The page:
Best of L.A.: Shopping 

Wednesday, Sep 30 2009

Page 3 of 27

—Juliette Akinyi Ochieng


The best archival reissues serve dual purposes. First, of course, they uncover music that’s disappeared into a hidden corner of the collective unconscious. They bring it to the surface and remind us of a continued relevancy (or explains to us why, exactly, we should forget it). The best ones also tell a story, capture a moment, stake a claim. Where the Action Is! Los Angeles Nuggets 1965-1968 compiles 101 selections of garage, proto-punk, jangle rock and West Coast rock created in L.A. during the explosive period of the mid and late ’60s. Over four discs, Rhino curator and executive producer Andrew Sandoval offers a rich selection of guitar rock. Each themed chapter captures a different segment of the city, moving from the Sunset Strip, where the Whisky was the place to be (the Byrds, Love, Buffalo Springfield, the Rising Sons, Captain Beefheart); to East L.A. and the Inland Empire (Thee Midnighters, the Electric Prunes, the W.C. Fields Memorial Electric String Band); the studio scene (Dino, Desi & Billy, the Monkees, Gary Lewis & the Playboys, Lee Hazlewood); and the rising (but not yet established) folk and country rock scene (the Dillards, Tim Buckley, Van Dyke Parks). Combined, Where the Action Is! confidently declares that L.A.’s output during those three years deserves acknowledgement as one of the great overlooked, transformative moments in rock. “There’s a consensus that San Francisco was fantastic in the Summer of Love,” explained Sandoval last month. “They had the Grateful Dead and Santana and all these other bands. In L.A., there’s no consensus. There’s a consensus that, yes, the Byrds, and Love, and Captain Beefhheart, Buffalo Springfield, the Doors, were famous, but those bands are somewhat known as mainstream bands ... I wanted L.A. to actually, at last, have some respect.” He succeeded in grand fashion. Just as important, is the package, which features Rhino’s typically inspired and comprehensive liner notes and design. We learn about the clubs and the context, the people and the places. At the end, after consuming the book and the songs, you not only have a feel for the music, but the long, complicated narrative that created it.

click to flip through (4) STAR FOREMAN

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It kind of boggles (and tickles) the mind that in the tech-infected 21st century there would exist this category. Seems like only yesterday the major record labels conspired to destroy the LP in order to profit off of the more lucrati— er, better sounding, compact disc. So, as vinyl enthusiasts, it is with great joy (and irony) that we celebrate the best new vinyl store in L.A., Origami on Sunset, as we dance on the grave of the CD. Yes, there are still more Starbucks in Westwood than there are fresh, vinyl record stores in the metropolitan area, but the gems that have sprouted — and remain — are thrilling. Freak Beat in the Valley, Vacation in East Hollywood, Territory BBQ & Records, Fingerprints in Long Beach, the jumbo and all-consuming Amoeba in Hollywood, and Origami in Echo Park, are the music lover’s equivalent of an antiquarian bookstore. A tiny shop just down the street from the Time Travel Mart, Origami’s about the size of Amoeba’s entryway with a selection the size of Amoeba’s soundtrack section. But within those racks are rows and rows of new LPs from around the world and across time. Captain Beefheart and the Magic Band’s oeuvre sits near German proto-punks Can, alongside new squares from Mika Miko, HEALTH, Silversun Pickups and Rainbow Arabia. A little bookshelf contains the week’s flyer population, cellophaned LPs line the walls, each a nice-sized work of art. When it comes to vinyl shops, it turns out, bigger isn’t always better. 1816 W. Sunset Blvd., Echo Park. (213) 413-3030, origamimusic.com.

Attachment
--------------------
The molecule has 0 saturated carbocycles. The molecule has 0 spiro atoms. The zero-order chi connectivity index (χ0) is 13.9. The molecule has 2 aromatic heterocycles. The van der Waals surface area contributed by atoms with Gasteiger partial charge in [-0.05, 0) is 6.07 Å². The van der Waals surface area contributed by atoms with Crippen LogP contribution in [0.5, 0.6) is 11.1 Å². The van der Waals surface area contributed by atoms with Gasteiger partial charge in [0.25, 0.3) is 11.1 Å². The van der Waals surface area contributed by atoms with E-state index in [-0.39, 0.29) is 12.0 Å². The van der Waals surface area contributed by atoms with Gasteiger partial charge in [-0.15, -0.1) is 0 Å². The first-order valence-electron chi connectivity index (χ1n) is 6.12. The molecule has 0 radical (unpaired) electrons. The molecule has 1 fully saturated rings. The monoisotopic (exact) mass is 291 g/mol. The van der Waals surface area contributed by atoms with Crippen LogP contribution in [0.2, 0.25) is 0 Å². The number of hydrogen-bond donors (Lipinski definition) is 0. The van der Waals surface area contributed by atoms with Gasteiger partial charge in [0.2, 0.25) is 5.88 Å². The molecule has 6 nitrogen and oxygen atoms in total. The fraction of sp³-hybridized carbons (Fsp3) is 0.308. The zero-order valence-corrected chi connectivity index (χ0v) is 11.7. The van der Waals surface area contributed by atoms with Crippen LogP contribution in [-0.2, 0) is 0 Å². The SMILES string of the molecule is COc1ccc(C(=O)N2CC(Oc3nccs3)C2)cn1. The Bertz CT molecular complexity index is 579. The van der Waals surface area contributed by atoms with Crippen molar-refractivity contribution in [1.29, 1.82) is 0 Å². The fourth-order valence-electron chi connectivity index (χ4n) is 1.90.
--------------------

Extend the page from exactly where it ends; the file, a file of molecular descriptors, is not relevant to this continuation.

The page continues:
—Randall Roberts


The locus of the Low End Theory scene, Alpha Pup Records is the closest Angeleno analogue to the Fabric label that sprang from the north London nightclub of the same name. But unlike their British counterparts, label owners Daddy Kev and his wife, Danyell Jariel, started their increasingly essential imprint in April 2005, a full year-and-a-half before the Low End Theory owned every Wednesday night at the Airliner in Lincoln Heights. Rising from the ashes of the Celestial Recordings label that the South Bay–raised Kev ran with fellow producer Hive, Alpha Pup proved it had bite early on, offering fare from underground hip-hop staples Busdriver, Awol One, Omid, Daedelus, and Kev himself. But the last two years have seen it embark on an epic run, pairing with Flying Lotus’ Brainfeeder imprint to release seminal abstract beat offerings from Low End luminaries Ras G, Samiyam, the Gaslamp Killer, and Nosaj Thing — whose Drift is thus far the Weekly’s best local album of the year. Obtaining distribution rights to catalog material from Funkadelic and the Ohio Players, the Mount Washington–based label has adapted its strategy to suit the rapidly shifting winds of the music business. In the process, it has managed to father the next generation of beat junkies — the pups maturing into Alpha Dogs. alphapuprecords.com.

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